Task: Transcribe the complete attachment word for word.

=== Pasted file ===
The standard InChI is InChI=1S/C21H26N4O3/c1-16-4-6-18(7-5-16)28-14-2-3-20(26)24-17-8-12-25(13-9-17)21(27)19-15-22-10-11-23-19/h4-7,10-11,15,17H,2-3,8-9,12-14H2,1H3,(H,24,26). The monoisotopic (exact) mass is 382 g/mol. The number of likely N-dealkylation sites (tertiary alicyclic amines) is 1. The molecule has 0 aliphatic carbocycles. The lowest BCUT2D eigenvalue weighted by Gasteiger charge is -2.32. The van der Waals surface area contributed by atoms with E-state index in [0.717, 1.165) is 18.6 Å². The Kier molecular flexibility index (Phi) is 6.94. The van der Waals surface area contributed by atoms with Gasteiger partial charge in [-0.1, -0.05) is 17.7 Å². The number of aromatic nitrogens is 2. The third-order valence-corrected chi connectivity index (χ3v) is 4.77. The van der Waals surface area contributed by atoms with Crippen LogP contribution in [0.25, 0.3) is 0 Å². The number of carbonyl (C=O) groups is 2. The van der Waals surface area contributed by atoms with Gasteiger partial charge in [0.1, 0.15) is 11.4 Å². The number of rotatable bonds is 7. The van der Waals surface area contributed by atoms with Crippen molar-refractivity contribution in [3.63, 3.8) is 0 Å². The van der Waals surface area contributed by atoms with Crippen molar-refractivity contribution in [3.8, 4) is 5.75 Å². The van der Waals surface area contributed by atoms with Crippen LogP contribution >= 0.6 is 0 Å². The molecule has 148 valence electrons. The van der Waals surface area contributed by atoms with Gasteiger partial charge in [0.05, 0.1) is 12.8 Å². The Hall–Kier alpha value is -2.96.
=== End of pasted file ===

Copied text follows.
The standard InChI is InChI=1S/C21H26N4O3/c1-16-4-6-18(7-5-16)28-14-2-3-20(26)24-17-8-12-25(13-9-17)21(27)19-15-22-10-11-23-19/h4-7,10-11,15,17H,2-3,8-9,12-14H2,1H3,(H,24,26). The monoisotopic (exact) mass is 382 g/mol. The number of likely N-dealkylation sites (tertiary alicyclic amines) is 1. The molecule has 0 aliphatic carbocycles. The lowest BCUT2D eigenvalue weighted by Gasteiger charge is -2.32. The van der Waals surface area contributed by atoms with E-state index in [0.717, 1.165) is 18.6 Å². The Kier molecular flexibility index (Phi) is 6.94. The van der Waals surface area contributed by atoms with Gasteiger partial charge in [-0.1, -0.05) is 17.7 Å². The number of aromatic nitrogens is 2. The third-order valence-corrected chi connectivity index (χ3v) is 4.77. The van der Waals surface area contributed by atoms with Crippen LogP contribution in [0.25, 0.3) is 0 Å². The number of carbonyl (C=O) groups is 2. The van der Waals surface area contributed by atoms with Gasteiger partial charge in [0.1, 0.15) is 11.4 Å². The number of rotatable bonds is 7. The van der Waals surface area contributed by atoms with Crippen molar-refractivity contribution in [3.63, 3.8) is 0 Å². The van der Waals surface area contributed by atoms with Crippen molar-refractivity contribution in [3.8, 4) is 5.75 Å². The van der Waals surface area contributed by atoms with Crippen LogP contribution >= 0.6 is 0 Å². The molecule has 148 valence electrons. The van der Waals surface area contributed by atoms with Gasteiger partial charge in [0.05, 0.1) is 12.8 Å². The Hall–Kier alpha value is -2.96.